Concrete Plant Opponents Win a Round at Dallas City Hall

Super Majority of Dallas City Council Members required to overturn the Plan Commission vote

Opponents of a proposed concrete mixing batch plant won the first round at Dallas City Hall when the Plan and Zoning Commission voted 7 to 3 against the project this week.

Estrada Concrete requested a special use permit for the plant on Bird Lane along Texas Highway 310 South Central Expressway near Simpson Stuart Road.

Neighbors including Marsha Jackson went to City Hall to fight the project.

“I don’t think it needs to be there,” Jackson said.

For 23 years, she has lived in a house a few blocks away off South Central Expressway where an asphalt shingle recycling operation has piled up mountains of material, right beside her house. The city went to court last year to close the place but it is still operating.

“Rules? No,” Jackson said. “I believe that once they get in, they do what they want to do and those rules are not being followed, from my experience.”

Paul Quinn College on Simpson Stuart Road is about a mile from the proposed concrete mixing plant location.

College Vice President of Academic Affairs Chris Dowdy said Dallas would never consider a batch plant on Mockingbird Lane near Southern Methodist University in North Dallas.

“Nobody wants to go to school down the street from a concrete plant. We wouldn’t put this on Mockingbird Lane. I don’t know why it belongs on Simpson Stuart,” Dowdy said.

Josh Butler, a consultant for Estrada Concrete, told the City Plan Commission that the company would follow all the rules. Butler argued that the land is already zoned industrial and the additional 3 year special use permit needed for concrete mixing would provide extra incentive to be a good neighbor so the permit would be renewed.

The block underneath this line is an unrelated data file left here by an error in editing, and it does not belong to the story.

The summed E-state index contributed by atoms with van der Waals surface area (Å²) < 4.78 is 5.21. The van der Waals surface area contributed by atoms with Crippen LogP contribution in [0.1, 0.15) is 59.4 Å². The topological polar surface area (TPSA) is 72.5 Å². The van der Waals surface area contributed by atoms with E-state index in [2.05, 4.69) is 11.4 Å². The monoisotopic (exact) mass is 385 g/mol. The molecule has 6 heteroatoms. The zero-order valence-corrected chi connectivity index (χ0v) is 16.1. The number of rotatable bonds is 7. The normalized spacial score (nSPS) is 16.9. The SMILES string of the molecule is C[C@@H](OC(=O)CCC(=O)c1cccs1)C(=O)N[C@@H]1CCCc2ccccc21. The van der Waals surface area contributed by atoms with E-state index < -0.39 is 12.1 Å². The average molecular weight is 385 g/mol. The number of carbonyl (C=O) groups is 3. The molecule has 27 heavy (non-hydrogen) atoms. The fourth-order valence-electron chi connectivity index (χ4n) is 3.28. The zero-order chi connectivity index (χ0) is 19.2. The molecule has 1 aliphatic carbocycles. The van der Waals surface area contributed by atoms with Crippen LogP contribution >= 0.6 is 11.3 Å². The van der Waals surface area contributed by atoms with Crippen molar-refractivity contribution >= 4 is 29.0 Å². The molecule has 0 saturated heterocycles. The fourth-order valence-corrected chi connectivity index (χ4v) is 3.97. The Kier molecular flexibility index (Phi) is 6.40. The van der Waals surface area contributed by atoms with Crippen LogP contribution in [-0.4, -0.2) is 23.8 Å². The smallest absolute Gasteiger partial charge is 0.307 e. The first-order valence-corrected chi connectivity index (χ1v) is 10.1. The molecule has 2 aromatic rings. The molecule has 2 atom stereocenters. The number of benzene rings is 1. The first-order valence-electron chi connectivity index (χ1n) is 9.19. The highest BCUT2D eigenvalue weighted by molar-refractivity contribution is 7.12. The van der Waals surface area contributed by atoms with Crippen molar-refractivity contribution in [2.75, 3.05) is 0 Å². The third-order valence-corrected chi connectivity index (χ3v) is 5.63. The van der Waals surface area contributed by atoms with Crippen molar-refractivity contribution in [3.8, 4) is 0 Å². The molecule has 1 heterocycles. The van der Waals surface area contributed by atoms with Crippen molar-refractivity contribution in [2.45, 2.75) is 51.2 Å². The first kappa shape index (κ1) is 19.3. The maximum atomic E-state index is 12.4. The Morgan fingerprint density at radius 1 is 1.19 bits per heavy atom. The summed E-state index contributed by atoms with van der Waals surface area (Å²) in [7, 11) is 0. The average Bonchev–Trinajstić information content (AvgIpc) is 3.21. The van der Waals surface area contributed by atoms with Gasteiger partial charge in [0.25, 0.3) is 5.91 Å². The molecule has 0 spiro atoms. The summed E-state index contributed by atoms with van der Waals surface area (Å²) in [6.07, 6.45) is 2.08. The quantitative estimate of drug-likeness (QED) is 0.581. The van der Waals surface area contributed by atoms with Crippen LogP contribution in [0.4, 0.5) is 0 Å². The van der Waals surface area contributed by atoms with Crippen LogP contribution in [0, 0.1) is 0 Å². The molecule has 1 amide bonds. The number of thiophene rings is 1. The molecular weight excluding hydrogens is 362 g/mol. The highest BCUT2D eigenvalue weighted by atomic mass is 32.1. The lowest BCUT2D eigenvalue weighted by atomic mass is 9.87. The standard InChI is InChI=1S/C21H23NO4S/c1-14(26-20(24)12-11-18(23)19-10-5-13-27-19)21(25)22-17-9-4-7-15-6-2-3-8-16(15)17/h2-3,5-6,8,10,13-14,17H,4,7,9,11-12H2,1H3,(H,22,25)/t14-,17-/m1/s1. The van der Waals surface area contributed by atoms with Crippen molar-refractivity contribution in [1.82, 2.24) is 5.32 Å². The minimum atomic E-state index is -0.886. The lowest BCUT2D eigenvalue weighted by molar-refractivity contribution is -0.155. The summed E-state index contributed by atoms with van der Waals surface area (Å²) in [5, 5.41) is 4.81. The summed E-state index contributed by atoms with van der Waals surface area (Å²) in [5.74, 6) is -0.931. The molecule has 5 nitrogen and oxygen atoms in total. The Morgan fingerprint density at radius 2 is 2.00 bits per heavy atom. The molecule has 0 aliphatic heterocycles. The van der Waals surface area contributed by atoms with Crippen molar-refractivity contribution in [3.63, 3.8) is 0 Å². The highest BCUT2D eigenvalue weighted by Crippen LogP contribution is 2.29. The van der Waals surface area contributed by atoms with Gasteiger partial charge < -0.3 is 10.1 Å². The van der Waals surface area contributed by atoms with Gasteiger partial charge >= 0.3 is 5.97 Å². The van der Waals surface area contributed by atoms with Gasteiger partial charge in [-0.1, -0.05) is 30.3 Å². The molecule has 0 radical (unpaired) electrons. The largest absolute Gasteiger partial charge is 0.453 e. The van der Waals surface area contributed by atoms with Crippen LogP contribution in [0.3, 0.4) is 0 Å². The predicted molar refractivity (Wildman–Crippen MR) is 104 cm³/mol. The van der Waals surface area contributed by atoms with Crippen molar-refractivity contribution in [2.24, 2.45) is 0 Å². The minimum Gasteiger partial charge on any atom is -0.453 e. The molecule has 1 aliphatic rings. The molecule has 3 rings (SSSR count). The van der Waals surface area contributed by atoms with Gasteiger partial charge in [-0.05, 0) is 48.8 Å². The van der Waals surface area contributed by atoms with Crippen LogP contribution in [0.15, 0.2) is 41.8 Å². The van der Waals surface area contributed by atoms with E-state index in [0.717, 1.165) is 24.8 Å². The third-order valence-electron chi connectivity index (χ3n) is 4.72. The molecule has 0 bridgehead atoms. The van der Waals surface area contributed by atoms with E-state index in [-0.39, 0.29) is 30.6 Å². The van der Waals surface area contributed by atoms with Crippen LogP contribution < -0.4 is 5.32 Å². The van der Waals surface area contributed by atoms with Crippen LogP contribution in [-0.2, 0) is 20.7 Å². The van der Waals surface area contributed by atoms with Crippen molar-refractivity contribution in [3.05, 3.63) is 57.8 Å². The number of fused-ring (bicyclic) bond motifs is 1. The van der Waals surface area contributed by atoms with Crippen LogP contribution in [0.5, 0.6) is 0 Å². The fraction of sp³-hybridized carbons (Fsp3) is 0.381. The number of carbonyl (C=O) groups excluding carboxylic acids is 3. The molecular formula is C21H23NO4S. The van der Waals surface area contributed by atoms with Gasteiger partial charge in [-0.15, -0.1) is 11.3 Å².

“The proposed development would allow for a beneficial use of a currently unutilized piece of property,” Butler said. “As you can see in the report, staff recommends that this request be approved.”

Jim Schermbeck with the environmental defense group 'Downwinders at Risk' said the company request ignored a master plan the Dallas City Council approved for the area ten years ago.

“The plan said we want this to be less industrialized. We want mixed use, commercial use, transit centers,” Schermeck said. “If the master plan is not going to be enforced by this commission, who’s going to enforce it then?”

Plan Commission Member Chris Lewis made a motion to approve the plant. Lewis was appointed by City Councilman Tennell Atkins who represents the area. Lewis said he had studied the issue and found that a batch plant is an appropriate land use there. His motion was defeated in a 6 to 4 vote. The final vote on a motion to reject the plan was 7 to 3.

The strong majority of Plan Commission members sided with opponents, however the case may not be finished yet. The company can appeal to the Dallas City Council for a final decision but overruling the Plan Commission rejection would require a super majority, a two thirds City Council vote.

A message for Zoning Consultant Josh Butler seeking comment on whether Estrada Concrete wants to push the appeal was not returned.

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